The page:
Tag Archives: wicks

Disposable Cups and Dying Embers

Am I the only one who wishes that life would be easier?  Am I alone in longing for simplicity in the workplace – there is a job to do, a way to do it and an absence of obstacles to its completion?  Am I the only one who desires that life was a whole lot less messy? 

These thoughts, no matter how comforting, are not based in reality: all of us, and all we work with and for, are – to some degree – messy.  We all have unrealistic expectations, unresolved insecurities, and inexplicable weaknesses.  We all have times when we think we are worthless and our situation is hopeless.  That is the time when we need someone to come alongside.  Thankfully, we have someone: the one about whom Isaiah prophesied and the one who fulfilled this prophecy: Jesus.  Recorded in the Old and New Testament is a picture representing the heart of God for ministry.

A bruised reed he will not break, and a smoldering wick he will not snuff out.  Isaiah 42:3a

A bruised reed he will not break, and a smoldering wick he will not snuff out….  Matthew 12:20a

In the days of Isaiah, reeds and bulrushes were literally a dime a dozen.  They were everywhere and, as such, easily cultivated for a variety of menial tasks.  Therefore, only perfect specimens were used and the bruised (bent, blemished or broken) reeds were discarded.  Ancient reeds were of the same value of a Dixie© cup: I take medication twice daily with the aid of those 3-ounce wax-coated paper cups and (to the consternation of my loving wife) I reuse just one for days upon days.  Christian ministry, according to Jesus, values the people around us that the world sees as replaceable and disposable.

At the same time, fire was essential for existence.  Fire was the only source of heat (for comfort and cooking) and light (through hearth and lantern).  Tending to the home fires was a constant chore.  If one were to neglect the flames or use live or wet wood, it would be easiest to sweep the firebox and start over.  If you have ever camped before, you know the work maintaining a fire demands, especially if one does not have a lighter (invented in 1823) or friction matches (invented in 1826); it would be wiser simply to rebuild and relight dry wood.   Christian ministry, according to Jesus, values the people around us that the world sees as difficult and demanding.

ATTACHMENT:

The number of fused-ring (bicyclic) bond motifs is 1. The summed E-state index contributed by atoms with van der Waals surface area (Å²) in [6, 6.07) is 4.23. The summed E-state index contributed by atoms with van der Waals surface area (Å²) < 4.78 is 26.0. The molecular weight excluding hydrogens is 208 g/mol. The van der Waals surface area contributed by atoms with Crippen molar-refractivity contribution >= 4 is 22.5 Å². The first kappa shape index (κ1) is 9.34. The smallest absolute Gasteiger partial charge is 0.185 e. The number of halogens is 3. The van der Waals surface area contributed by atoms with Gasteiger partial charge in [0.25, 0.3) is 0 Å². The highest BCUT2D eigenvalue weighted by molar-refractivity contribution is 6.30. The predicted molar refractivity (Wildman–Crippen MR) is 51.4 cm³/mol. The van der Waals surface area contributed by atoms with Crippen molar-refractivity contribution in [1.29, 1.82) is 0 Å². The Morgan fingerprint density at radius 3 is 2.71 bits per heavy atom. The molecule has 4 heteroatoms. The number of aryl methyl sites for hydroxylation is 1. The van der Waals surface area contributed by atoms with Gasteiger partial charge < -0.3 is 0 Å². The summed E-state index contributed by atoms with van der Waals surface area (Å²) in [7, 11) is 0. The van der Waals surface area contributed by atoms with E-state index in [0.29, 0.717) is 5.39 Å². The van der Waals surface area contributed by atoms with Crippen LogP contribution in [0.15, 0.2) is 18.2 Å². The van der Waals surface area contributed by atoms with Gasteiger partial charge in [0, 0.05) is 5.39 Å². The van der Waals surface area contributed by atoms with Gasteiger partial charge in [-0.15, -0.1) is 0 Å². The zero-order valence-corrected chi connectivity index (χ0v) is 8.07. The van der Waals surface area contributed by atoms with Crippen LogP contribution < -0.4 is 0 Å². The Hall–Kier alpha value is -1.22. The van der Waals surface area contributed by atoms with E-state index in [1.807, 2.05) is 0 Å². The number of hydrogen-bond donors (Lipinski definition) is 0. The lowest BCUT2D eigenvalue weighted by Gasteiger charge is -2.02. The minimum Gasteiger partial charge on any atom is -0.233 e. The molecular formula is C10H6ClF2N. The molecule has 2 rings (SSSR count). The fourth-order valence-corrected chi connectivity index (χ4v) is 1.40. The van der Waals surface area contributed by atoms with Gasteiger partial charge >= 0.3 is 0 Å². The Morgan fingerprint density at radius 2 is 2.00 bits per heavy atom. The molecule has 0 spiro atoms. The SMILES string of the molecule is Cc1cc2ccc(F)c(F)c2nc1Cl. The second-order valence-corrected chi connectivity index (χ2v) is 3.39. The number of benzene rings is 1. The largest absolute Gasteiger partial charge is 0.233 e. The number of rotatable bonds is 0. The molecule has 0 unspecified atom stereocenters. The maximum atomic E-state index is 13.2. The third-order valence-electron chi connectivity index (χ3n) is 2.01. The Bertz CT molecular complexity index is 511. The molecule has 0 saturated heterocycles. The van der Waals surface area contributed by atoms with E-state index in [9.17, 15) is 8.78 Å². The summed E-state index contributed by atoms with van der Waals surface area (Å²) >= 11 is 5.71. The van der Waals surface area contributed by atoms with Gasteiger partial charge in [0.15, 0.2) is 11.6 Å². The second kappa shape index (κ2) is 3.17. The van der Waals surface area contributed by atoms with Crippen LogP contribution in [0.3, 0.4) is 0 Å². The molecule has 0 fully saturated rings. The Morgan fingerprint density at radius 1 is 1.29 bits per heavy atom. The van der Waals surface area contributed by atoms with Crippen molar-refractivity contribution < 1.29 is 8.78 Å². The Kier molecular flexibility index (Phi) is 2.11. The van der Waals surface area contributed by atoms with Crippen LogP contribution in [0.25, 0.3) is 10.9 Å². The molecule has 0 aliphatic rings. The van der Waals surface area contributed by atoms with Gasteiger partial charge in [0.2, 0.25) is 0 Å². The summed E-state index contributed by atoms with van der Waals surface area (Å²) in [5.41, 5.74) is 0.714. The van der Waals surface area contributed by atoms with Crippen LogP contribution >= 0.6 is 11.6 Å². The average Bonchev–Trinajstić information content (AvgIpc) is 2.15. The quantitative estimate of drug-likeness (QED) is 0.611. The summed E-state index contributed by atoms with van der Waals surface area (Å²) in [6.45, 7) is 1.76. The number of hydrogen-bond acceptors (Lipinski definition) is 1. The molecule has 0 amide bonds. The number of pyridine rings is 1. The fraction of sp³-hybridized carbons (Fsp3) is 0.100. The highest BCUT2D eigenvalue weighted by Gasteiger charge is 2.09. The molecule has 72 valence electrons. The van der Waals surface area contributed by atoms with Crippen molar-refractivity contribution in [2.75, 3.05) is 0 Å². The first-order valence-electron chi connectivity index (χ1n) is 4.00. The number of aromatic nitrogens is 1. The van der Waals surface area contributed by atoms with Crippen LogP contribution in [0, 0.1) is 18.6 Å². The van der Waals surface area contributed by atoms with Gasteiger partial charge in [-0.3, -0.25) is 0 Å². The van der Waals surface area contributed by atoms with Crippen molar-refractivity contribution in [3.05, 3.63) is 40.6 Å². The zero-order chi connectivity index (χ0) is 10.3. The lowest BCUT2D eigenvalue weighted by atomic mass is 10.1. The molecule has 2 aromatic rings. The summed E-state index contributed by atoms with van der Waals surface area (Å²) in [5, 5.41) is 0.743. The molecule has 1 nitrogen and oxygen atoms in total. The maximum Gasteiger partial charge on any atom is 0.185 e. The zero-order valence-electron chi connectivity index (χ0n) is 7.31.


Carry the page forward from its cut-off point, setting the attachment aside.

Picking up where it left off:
The good news is that God has established the Church to ministry to the bruised reeds and the smoldering wicks.   All around the world this weekend, those who might consider themselves nameless and voiceless cogs in the mechanism of life will gather together to remind one another that they are irreplaceable and valuable.  All across the globe, people who the world would label as difficult and unworthy of the effort will come together and worship the One who equips His people with limitless compassion and patience.

Life is not easy.   Life is not simple.   Life is messy.  But, thank God, we have the Church, the people of God committed to accomplishing His will.  Therefore, there is always a place for disposable cups and dying embers like you and me.

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